//Benchmarking: where do you start?

Measure the performance of your credit management

How do you measure the performance of credit management within your organisation?

There are different ways which each have their benefits and drawbacks. Two popular methods are benchmarking and gap analysis. Read on to find out more about benchmarking and for pointers about gap analysis and more inspiration to improve your credit management.

What is benchmarking?

Benchmarking can take many forms, but essentially involves gathering and analysing data that allows you to compare performance between one function or organisation and another. Implementing a strong benchmarking process means adhering to a simple set of principles. There are different ways of going about this. Internal benchmarking involves comparing your own credit management function to another in the same industry. Functional benchmarking compares internal functions such as credit management with peers in other firms across any industry, while competitive benchmarking involves directly studying competitors.

How can you benefit?

Developing a full understanding of performance is crucial in any function. Benchmarking is an integral part of this process – through comprehensive and effective data analysis, it enables credit management teams to spot their own strengths and weaknesses and use that information to implement better processes and policies. In turn, that can improve efficiency and save valuable time and resources for the team, cutting unnecessary or duplicate work and enabling more informed decision-making.

What’s more, because it provides rich data that can be used to track and monitor progress in the future, it enables fair evaluation of individuals within the team and the group as a whole. Since it can also direct the focus of employee training and support, it can even have a positive effect on working relationships and employee engagement overall.

Where to start?

Different benchmarking methods all adhere to the same basic principles and it is important to take a methodical, realistic and practical approach to the process. The starting point should always be to look at your organisation’s business objectives. Then consider where credit management fits in and where it can help to achieve those goals. That will give an idea of what needs to be measured through benchmarking.

The next step is to establish targets. That in itself can be a difficult and lengthy task, but it involves developing simple, specific and measurable goals that can form part of a long term strategy for monitoring progress. Then, you can begin collecting information that can be used to get a sense of how your credit management function is progressing towards these aims.

Implementation

There are any number of ways available to collect the data for meaningful benchmarking activity. Choosing which organisations to benchmark against can be difficult, but it is often easiest to see which firms are renowned for their effective credit management, or those which are demonstrating better operational efficiency. It could also be determined by which organisations are open to the idea of sharing information, or whether reverse engineering from publicly available information will be required.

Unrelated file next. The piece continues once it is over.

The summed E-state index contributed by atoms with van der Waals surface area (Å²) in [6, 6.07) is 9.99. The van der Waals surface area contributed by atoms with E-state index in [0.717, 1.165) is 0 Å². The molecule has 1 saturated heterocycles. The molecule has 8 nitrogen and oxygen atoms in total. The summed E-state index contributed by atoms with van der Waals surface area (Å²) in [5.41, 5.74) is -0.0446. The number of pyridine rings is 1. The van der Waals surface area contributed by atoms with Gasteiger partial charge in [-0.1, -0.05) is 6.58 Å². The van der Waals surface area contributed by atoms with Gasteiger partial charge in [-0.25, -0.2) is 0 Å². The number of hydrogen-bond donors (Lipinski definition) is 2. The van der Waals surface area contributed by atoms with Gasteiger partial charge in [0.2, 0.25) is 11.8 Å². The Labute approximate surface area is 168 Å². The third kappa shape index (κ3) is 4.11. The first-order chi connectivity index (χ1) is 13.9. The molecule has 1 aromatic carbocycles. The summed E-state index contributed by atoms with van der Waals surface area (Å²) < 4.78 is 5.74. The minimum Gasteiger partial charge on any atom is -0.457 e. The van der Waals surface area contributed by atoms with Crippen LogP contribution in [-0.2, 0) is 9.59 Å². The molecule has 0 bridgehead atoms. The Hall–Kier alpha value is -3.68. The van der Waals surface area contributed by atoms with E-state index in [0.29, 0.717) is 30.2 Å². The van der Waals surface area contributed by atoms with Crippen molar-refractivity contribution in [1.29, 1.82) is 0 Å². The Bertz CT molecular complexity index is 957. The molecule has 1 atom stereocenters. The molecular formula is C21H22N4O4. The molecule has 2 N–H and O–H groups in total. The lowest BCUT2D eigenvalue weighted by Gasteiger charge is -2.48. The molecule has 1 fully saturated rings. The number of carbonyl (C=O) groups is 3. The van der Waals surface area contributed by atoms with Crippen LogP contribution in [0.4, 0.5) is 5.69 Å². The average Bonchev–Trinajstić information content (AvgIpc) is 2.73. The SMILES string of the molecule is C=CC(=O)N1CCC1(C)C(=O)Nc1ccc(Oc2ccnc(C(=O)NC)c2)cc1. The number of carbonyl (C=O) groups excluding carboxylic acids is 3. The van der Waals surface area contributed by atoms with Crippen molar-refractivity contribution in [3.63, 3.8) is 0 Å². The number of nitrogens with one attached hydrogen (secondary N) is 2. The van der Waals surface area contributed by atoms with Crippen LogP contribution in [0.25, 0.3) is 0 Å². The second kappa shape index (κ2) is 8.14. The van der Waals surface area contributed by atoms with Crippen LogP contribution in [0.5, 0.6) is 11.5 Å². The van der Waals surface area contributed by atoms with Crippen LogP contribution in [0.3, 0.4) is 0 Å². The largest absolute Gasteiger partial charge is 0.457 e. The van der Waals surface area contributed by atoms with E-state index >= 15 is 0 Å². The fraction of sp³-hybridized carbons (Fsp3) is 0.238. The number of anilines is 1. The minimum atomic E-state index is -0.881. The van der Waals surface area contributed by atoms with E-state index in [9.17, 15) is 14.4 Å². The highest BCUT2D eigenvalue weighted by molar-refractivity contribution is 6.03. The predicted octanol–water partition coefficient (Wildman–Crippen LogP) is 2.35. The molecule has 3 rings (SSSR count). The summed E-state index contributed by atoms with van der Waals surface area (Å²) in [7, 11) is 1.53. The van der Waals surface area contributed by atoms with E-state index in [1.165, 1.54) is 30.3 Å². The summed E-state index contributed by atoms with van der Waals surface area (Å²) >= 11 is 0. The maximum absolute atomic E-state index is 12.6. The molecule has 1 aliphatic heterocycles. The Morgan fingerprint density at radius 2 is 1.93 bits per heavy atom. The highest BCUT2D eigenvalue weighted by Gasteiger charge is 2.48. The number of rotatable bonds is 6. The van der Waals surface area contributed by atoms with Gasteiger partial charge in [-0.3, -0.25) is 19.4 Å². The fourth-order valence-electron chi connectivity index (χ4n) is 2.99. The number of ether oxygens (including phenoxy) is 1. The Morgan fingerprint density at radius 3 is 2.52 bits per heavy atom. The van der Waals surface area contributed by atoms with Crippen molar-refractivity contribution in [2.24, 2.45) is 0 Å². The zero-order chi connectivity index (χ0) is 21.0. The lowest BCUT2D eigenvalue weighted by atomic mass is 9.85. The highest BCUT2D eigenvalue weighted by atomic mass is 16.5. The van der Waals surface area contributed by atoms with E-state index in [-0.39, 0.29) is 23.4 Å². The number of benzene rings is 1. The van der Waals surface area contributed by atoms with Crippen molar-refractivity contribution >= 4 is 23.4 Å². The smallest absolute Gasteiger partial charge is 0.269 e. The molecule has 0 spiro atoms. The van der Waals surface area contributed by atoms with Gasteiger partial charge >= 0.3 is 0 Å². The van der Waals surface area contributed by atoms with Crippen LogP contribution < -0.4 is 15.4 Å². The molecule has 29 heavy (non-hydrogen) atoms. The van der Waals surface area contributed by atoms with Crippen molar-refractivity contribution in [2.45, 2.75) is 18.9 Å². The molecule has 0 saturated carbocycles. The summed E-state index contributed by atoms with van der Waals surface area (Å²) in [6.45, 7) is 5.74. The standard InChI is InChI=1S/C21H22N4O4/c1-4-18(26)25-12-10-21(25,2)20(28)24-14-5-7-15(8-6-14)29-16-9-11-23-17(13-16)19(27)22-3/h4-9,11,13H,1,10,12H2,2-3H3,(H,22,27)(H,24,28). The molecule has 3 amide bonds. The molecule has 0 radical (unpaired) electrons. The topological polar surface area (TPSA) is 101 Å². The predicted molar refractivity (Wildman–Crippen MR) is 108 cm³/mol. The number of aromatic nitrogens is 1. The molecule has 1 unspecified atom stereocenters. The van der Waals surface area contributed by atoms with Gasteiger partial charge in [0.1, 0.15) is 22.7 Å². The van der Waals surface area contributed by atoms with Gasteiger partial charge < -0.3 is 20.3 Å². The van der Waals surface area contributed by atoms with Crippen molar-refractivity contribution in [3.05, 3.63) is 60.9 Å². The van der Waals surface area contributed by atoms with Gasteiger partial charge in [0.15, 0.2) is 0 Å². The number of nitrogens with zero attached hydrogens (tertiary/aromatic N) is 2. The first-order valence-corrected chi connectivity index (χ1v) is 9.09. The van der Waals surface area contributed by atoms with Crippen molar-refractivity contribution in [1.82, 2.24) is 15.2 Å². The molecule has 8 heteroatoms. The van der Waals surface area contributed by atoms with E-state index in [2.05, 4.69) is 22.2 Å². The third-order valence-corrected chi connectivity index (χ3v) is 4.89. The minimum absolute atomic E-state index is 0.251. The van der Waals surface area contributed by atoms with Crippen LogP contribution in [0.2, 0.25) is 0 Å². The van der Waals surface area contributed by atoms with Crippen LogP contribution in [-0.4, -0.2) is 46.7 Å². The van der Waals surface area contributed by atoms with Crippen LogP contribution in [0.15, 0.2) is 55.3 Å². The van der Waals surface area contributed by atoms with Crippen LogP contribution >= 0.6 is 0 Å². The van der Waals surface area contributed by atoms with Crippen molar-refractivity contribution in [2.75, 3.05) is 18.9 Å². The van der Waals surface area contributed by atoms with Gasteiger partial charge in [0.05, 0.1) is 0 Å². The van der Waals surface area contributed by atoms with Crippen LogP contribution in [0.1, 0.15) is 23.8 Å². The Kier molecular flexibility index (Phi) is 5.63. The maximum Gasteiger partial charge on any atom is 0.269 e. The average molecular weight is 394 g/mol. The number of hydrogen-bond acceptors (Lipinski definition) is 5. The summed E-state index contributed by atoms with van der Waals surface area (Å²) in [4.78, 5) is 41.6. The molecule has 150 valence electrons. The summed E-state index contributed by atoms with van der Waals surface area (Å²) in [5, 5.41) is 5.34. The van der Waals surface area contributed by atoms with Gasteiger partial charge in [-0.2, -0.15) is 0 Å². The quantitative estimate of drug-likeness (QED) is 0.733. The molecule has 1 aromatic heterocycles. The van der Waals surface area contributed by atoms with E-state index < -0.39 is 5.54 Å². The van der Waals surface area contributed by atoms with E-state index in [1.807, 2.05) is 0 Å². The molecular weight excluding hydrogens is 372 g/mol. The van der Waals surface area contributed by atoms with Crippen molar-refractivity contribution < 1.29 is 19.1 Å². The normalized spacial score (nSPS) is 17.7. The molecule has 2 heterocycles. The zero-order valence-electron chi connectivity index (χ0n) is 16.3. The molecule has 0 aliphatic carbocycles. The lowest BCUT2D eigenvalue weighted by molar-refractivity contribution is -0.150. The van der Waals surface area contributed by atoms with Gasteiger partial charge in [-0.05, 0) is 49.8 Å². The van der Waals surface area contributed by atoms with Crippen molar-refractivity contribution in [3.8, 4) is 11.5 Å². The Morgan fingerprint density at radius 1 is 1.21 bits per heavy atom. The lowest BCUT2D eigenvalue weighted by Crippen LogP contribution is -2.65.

Within your organisation, the best way to gather internal information is through comprehensive data capture. That doesn’t have to be limited to credit management data, either. Integrated credit management supported by the right software platform can allow companies to bring together rich information from across the organisation, providing valuable insight that gives a much fuller idea of performance.

The value of your data

Having the data in front of you isn’t enough. Credit management teams need to be able to analyse and interpret that information to get a genuine sense of where they are compared to where they need to be. Analytics tools can be invaluable in this respect, but the key is to ensure that decision-makers are presented with a clear view of relative performance overall.

After determining where the pain points and strengths lie for credit management functions, it is important to act on them. Take steps to learn from best practice elsewhere and incorporate this into updated processes and procedures – and most importantly, implement a continuous process of evaluation that will allow you to see how your credit management team is progressing towards its targets. That will enable further improvements and more effective management in the future.

Your next step to tangible results

Once you have effective benchmarks and monitoring processes in places, the benefits for credit management functions can be huge. Not only can they highlight areas where performance is currently weaker than expected, but by providing an insight into how other firms operate they can even provide inspiration to adopt new best practices.

By boosting efficiency and improving outcomes, businesses can save huge amounts of time and resources that would otherwise have been spent on ineffective processes and potential financial loss. Taking stock of where you want to go, how to get there and how to make sure it’s happening effectively is the best way to guarantee stability and agility for credit management teams.

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Floor Stam marketing finance solution

FLOOR STAM
VP Marketing

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By |2018-04-11T14:58:05+00:0019th October 2017|BLOG|